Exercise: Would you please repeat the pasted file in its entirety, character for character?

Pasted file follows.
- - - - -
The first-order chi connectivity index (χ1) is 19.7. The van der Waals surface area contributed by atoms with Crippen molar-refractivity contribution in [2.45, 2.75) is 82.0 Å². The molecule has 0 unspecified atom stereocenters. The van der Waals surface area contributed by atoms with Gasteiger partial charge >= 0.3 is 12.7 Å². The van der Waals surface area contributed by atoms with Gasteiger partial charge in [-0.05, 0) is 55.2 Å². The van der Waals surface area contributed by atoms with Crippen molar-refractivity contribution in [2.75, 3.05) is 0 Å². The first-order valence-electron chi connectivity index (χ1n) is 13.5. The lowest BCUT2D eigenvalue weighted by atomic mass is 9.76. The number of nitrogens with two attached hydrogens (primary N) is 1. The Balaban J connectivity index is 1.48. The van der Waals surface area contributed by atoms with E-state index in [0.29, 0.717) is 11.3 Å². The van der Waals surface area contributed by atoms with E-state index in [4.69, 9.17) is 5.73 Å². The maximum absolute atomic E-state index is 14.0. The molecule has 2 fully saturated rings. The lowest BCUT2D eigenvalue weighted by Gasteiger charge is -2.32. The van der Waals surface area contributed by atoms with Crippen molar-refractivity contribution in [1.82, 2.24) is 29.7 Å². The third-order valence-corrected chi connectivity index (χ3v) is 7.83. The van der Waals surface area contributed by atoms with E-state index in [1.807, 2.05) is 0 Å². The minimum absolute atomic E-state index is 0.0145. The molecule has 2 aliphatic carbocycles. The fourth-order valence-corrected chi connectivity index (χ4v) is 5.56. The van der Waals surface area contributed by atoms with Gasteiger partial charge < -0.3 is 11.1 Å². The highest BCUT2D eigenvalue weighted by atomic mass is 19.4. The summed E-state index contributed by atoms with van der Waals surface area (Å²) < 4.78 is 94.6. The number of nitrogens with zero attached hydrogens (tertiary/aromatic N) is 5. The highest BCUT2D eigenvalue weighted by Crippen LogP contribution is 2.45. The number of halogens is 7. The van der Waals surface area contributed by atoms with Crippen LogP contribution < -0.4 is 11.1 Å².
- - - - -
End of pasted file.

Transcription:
The first-order chi connectivity index (χ1) is 19.7. The van der Waals surface area contributed by atoms with Crippen molar-refractivity contribution in [2.45, 2.75) is 82.0 Å². The molecule has 0 unspecified atom stereocenters. The van der Waals surface area contributed by atoms with Gasteiger partial charge >= 0.3 is 12.7 Å². The van der Waals surface area contributed by atoms with Gasteiger partial charge in [-0.05, 0) is 55.2 Å². The van der Waals surface area contributed by atoms with Crippen molar-refractivity contribution in [2.75, 3.05) is 0 Å². The first-order valence-electron chi connectivity index (χ1n) is 13.5. The lowest BCUT2D eigenvalue weighted by atomic mass is 9.76. The number of nitrogens with two attached hydrogens (primary N) is 1. The Balaban J connectivity index is 1.48. The van der Waals surface area contributed by atoms with E-state index in [0.29, 0.717) is 11.3 Å². The van der Waals surface area contributed by atoms with E-state index in [4.69, 9.17) is 5.73 Å². The maximum absolute atomic E-state index is 14.0. The molecule has 2 fully saturated rings. The lowest BCUT2D eigenvalue weighted by Gasteiger charge is -2.32. The van der Waals surface area contributed by atoms with Crippen molar-refractivity contribution in [1.82, 2.24) is 29.7 Å². The third-order valence-corrected chi connectivity index (χ3v) is 7.83. The van der Waals surface area contributed by atoms with E-state index in [1.807, 2.05) is 0 Å². The minimum absolute atomic E-state index is 0.0145. The molecule has 2 aliphatic carbocycles. The fourth-order valence-corrected chi connectivity index (χ4v) is 5.56. The van der Waals surface area contributed by atoms with Gasteiger partial charge < -0.3 is 11.1 Å². The highest BCUT2D eigenvalue weighted by atomic mass is 19.4. The summed E-state index contributed by atoms with van der Waals surface area (Å²) < 4.78 is 94.6. The number of nitrogens with zero attached hydrogens (tertiary/aromatic N) is 5. The highest BCUT2D eigenvalue weighted by Crippen LogP contribution is 2.45. The number of halogens is 7. The van der Waals surface area contributed by atoms with Crippen LogP contribution < -0.4 is 11.1 Å².